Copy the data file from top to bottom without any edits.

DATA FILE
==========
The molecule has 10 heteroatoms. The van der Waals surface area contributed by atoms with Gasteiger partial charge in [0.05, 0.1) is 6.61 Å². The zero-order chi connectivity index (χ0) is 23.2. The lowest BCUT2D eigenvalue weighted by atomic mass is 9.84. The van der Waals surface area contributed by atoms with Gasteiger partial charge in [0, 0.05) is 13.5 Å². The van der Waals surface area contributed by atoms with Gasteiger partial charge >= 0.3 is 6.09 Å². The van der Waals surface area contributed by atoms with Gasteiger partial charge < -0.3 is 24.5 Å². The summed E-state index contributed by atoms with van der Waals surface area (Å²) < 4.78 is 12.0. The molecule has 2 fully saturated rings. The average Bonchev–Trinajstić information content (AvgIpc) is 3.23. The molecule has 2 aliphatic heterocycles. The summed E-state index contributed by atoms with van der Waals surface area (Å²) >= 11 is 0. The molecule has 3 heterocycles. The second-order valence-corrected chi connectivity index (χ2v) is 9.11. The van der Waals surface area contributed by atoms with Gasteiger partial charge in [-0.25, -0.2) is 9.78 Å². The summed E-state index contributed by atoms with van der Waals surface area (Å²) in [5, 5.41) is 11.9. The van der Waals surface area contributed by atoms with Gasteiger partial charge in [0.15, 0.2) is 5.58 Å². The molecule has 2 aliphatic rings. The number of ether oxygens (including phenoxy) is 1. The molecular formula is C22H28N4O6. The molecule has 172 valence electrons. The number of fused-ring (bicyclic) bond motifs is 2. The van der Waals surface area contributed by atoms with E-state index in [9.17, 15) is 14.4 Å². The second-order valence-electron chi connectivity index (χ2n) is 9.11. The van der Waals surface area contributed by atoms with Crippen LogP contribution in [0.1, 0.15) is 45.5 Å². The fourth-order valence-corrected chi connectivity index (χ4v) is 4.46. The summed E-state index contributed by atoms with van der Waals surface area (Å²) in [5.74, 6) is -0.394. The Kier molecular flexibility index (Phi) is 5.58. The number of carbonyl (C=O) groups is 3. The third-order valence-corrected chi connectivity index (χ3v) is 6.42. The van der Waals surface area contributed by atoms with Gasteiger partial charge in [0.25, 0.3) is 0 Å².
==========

The molecule has 10 heteroatoms. The van der Waals surface area contributed by atoms with Gasteiger partial charge in [0.05, 0.1) is 6.61 Å². The zero-order chi connectivity index (χ0) is 23.2. The lowest BCUT2D eigenvalue weighted by atomic mass is 9.84. The van der Waals surface area contributed by atoms with Gasteiger partial charge in [0, 0.05) is 13.5 Å². The van der Waals surface area contributed by atoms with Gasteiger partial charge >= 0.3 is 6.09 Å². The van der Waals surface area contributed by atoms with Gasteiger partial charge < -0.3 is 24.5 Å². The summed E-state index contributed by atoms with van der Waals surface area (Å²) < 4.78 is 12.0. The molecule has 2 fully saturated rings. The average Bonchev–Trinajstić information content (AvgIpc) is 3.23. The molecule has 2 aliphatic heterocycles. The summed E-state index contributed by atoms with van der Waals surface area (Å²) >= 11 is 0. The molecule has 3 heterocycles. The second-order valence-corrected chi connectivity index (χ2v) is 9.11. The van der Waals surface area contributed by atoms with Gasteiger partial charge in [-0.25, -0.2) is 9.78 Å². The summed E-state index contributed by atoms with van der Waals surface area (Å²) in [5, 5.41) is 11.9. The van der Waals surface area contributed by atoms with Gasteiger partial charge in [0.15, 0.2) is 5.58 Å². The molecule has 2 aliphatic rings. The number of ether oxygens (including phenoxy) is 1. The molecular formula is C22H28N4O6. The molecule has 172 valence electrons. The number of fused-ring (bicyclic) bond motifs is 2. The van der Waals surface area contributed by atoms with E-state index in [9.17, 15) is 14.4 Å². The second-order valence-electron chi connectivity index (χ2n) is 9.11. The van der Waals surface area contributed by atoms with Crippen LogP contribution in [0.1, 0.15) is 45.5 Å². The fourth-order valence-corrected chi connectivity index (χ4v) is 4.46. The summed E-state index contributed by atoms with van der Waals surface area (Å²) in [5.74, 6) is -0.394. The Kier molecular flexibility index (Phi) is 5.58. The number of carbonyl (C=O) groups is 3. The third-order valence-corrected chi connectivity index (χ3v) is 6.42. The van der Waals surface area contributed by atoms with Gasteiger partial charge in [0.25, 0.3) is 0 Å².